Sunday 10 September 2017

Syria v Australia WCQ venue

Due to its civil war, Syria plays its "home" football matches in neutral territory. This has been in Malaysia for Syria's last 5 home World Cup Qualifying matches.

Apparently there are rumours^ circulating about that Syria may choose Qatar (or at least somewhere other than their usual hood in Malaysia)* as its home venue for the first leg of its crucial Asian World Cup Qualifier against Australia, which is set to take place on 5 October 2017.

However this may not be a wise move.

Let's have a look at the following tables, which together set out Syria's home and away performances.

Syria’s home performances @ Tuanku Abdul Rahman (TAR) Stadium, Seramban, Malaysia and Hang Jebat Stadium (HJS), Krubong, Malaysia

0-0 vs South Korea (TAR)

0-0 vs Iran (TAR)

1-0 vs Uzbekistan (HJS)

2-2 vs China (HJS)

3-1 vs Qatar (HJS)

Syria’s away performances

1-0 vs Uzbekistan
0-1 vs China

1-0 vs Qatar

1-0 vs South Korea

2-2 vs Iran

Syria is very strong at their home away from home in Malaysia. They were undefeated to all teams in the third round of qualifying. They drew 0-0 to South Korea and Iran at home!

Even when they have lost on the road they have never been thrashed, only ever losing 1-0. The upside I suppose is that they can be defeated on the road.

Back in the second round of qualifying (late 2015 and early 2016) the Syrians lost 0-3 to Japan when they used the Al-Seeb Stadium in Seeb, Oman for their "home matches." Being thrashed in one match, especially to a strong Japanese side, is probably not a good indication of  how comfortable a team is with using a particular stadium as its home venue. That said, Syria did win every game apart from their games to Japan though - they lost 5-0 to Japan in Saitama stadium. So perhaps they were somewhat comfortable with using an Omani stadium.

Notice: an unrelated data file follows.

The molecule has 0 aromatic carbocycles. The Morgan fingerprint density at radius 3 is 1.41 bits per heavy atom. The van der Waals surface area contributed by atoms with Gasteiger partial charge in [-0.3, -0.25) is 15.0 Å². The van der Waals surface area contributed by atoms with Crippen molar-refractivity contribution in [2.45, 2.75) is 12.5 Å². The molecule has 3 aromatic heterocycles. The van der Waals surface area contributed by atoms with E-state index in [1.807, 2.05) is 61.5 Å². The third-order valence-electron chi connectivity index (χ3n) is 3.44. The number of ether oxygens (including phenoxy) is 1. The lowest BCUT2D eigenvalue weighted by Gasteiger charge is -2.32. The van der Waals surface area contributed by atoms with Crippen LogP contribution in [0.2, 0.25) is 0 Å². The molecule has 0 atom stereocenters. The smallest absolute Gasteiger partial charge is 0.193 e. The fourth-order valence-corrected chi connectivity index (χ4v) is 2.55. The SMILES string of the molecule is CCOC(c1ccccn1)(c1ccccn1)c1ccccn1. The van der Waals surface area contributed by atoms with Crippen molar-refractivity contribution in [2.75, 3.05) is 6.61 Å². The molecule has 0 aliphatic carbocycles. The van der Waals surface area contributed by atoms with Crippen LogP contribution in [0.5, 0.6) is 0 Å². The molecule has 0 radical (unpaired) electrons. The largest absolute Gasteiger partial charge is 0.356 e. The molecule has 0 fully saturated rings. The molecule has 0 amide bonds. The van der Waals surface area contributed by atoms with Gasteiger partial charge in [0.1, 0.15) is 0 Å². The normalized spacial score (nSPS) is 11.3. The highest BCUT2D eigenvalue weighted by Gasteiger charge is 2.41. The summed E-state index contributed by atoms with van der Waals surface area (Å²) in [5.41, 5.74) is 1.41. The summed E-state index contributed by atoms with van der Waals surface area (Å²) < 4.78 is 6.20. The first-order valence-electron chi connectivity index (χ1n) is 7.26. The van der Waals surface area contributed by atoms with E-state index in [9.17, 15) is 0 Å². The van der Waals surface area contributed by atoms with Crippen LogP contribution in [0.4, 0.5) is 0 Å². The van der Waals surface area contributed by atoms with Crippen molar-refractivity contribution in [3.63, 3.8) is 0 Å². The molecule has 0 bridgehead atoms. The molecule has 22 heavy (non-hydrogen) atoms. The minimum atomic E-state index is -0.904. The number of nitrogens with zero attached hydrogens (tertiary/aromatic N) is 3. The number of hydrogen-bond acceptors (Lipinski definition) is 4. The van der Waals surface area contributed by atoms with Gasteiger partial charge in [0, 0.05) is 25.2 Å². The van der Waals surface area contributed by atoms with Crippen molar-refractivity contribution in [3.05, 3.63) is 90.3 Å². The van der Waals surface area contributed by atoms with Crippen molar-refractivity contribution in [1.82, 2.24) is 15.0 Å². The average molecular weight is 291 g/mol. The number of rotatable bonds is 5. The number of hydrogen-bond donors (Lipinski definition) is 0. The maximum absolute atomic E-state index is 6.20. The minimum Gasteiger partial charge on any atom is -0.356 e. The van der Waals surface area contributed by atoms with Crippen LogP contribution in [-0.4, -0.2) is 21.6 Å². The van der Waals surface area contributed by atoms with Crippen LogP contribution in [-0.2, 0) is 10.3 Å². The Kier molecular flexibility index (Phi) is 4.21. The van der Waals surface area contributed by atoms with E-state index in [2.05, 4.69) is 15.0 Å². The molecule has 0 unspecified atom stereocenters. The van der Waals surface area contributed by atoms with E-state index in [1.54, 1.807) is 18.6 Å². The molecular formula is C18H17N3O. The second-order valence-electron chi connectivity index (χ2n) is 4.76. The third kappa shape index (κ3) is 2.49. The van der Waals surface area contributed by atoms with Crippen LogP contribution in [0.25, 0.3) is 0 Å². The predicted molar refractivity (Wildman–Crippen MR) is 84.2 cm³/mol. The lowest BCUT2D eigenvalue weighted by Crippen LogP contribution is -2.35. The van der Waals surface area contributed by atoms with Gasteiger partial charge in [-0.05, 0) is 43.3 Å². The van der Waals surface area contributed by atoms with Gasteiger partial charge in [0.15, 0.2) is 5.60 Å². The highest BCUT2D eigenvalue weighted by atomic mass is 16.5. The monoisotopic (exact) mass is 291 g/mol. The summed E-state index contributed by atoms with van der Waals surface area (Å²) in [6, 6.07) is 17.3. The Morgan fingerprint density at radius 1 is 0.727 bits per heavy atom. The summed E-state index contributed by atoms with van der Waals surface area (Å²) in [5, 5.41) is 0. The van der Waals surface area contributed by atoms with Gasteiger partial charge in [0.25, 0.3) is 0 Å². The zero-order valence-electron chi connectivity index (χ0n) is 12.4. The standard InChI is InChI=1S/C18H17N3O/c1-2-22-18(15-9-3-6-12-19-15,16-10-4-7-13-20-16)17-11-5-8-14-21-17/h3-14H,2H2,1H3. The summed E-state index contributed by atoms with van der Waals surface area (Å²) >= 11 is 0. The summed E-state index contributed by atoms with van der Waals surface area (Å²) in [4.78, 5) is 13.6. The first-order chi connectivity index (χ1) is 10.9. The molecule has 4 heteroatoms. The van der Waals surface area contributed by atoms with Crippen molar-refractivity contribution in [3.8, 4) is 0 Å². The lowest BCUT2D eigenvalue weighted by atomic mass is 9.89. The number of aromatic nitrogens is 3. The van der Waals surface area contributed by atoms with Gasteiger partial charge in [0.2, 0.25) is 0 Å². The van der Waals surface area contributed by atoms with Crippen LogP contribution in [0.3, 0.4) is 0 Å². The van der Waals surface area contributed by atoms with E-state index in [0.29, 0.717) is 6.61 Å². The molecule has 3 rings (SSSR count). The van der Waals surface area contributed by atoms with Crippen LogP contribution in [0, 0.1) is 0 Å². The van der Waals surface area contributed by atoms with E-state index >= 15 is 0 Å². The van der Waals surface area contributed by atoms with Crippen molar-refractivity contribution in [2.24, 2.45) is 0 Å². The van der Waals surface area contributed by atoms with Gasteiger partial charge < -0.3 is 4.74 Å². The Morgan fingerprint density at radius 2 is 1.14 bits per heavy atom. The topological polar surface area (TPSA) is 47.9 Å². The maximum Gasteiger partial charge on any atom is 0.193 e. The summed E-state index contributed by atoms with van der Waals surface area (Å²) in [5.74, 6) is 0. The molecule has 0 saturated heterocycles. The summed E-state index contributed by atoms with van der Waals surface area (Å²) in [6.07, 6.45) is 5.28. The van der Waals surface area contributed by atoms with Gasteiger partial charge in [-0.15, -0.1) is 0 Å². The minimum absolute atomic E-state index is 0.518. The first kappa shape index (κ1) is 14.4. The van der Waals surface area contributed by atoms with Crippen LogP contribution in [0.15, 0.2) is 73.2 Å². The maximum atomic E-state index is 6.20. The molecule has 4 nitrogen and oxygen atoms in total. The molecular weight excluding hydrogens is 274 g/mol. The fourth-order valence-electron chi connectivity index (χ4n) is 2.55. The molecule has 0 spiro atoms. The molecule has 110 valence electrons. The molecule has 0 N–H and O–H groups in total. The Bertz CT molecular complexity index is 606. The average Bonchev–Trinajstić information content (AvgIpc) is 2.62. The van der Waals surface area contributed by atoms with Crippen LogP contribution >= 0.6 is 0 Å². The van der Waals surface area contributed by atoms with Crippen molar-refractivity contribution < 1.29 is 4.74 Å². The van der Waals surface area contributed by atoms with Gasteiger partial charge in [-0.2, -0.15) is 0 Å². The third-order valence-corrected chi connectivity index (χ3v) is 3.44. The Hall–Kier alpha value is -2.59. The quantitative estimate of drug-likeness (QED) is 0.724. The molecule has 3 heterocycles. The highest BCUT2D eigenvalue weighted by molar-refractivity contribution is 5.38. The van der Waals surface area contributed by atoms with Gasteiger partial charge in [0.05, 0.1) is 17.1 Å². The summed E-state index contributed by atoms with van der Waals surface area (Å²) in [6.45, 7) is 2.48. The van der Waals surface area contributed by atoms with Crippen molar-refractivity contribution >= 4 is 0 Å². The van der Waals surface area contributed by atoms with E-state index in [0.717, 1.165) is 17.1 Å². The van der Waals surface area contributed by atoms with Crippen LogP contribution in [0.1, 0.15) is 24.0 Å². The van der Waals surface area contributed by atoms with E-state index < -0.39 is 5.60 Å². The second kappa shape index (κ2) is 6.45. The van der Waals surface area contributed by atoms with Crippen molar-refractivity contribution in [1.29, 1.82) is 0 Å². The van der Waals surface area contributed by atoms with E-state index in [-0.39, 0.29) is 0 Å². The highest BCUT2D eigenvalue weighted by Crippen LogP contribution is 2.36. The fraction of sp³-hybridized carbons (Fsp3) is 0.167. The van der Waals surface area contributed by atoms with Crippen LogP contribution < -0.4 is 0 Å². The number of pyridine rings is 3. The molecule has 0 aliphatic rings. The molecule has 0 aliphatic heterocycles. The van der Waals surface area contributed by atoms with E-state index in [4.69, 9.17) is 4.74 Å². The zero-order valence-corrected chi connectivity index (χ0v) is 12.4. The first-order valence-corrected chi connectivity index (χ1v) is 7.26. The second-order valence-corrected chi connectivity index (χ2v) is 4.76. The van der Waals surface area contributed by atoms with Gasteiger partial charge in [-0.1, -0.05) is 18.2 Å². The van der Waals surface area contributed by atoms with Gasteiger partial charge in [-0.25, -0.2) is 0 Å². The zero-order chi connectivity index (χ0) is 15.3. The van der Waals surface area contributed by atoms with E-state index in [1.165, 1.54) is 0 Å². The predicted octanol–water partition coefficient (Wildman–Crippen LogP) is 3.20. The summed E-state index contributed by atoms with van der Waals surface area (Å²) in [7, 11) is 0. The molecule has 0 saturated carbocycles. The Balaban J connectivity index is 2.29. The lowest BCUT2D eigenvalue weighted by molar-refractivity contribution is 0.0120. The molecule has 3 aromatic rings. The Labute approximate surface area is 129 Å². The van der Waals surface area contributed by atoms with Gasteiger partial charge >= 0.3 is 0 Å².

However, if I was the Syrian FA I would want the matches to continue in Malaysia because of how good their recent performances have been - I mean why would you change a good thing? I guess one downside is that a trip to KL is closer than a trip to Doha for Socceroos fans - the Syrians may want less Socceroos supporters.

Eg. the distance from Sydney to KL is 6,611km and the distance from Sydney to Doha is 12,375km; whereas the distances from the Arab part of the world to Doha is considerably shorter (around 2,000 kilometres).

That said, it appears that the indecisiveness over the venue appears to be an issue of providing adequate accommodation and training facilities for the Socceroos. Those two stadiums, HJS and TAR, apparently are lacking such facilities*.

At any rate it looks like Syria have improved rapidly since late 2015 and are more than capable of toughing out narrow wins or draws. 

Add to this the fact that Syria is basically the darling Cinderella of World Cup Qualifying, a major underdog that everyone will be cheering on. Also consider the fact that the Syrian players will desperately want to qualify for the people of their wartorn homeland. Adversity can bring out the best and worst in people. Think of Syria as a more advanced, battle-hardened Thailand or Iraq.

My conclusion is that Syria is a dangerous match-up where away goals could certainly come into the picture.

Andre Lim
"But their last five games have been played in Malaysia, at the Tuanku Abdul Rahman stadium and more recently the Hang Jebat venue some three hours from the capital Kuala Lumpur.

Both are seen as poor-quality venues, while Hang Jebat is in an area lacking hotels of the sort that the Syrian FA are obliged to book for the Socceroos.

Finding suitable training facilities for the Australians may also prove problematic, with the option of training elsewhere and then flying in the day beforehand likely to be considered."

^I don't know where the rumours have come from but here is a secondary source:

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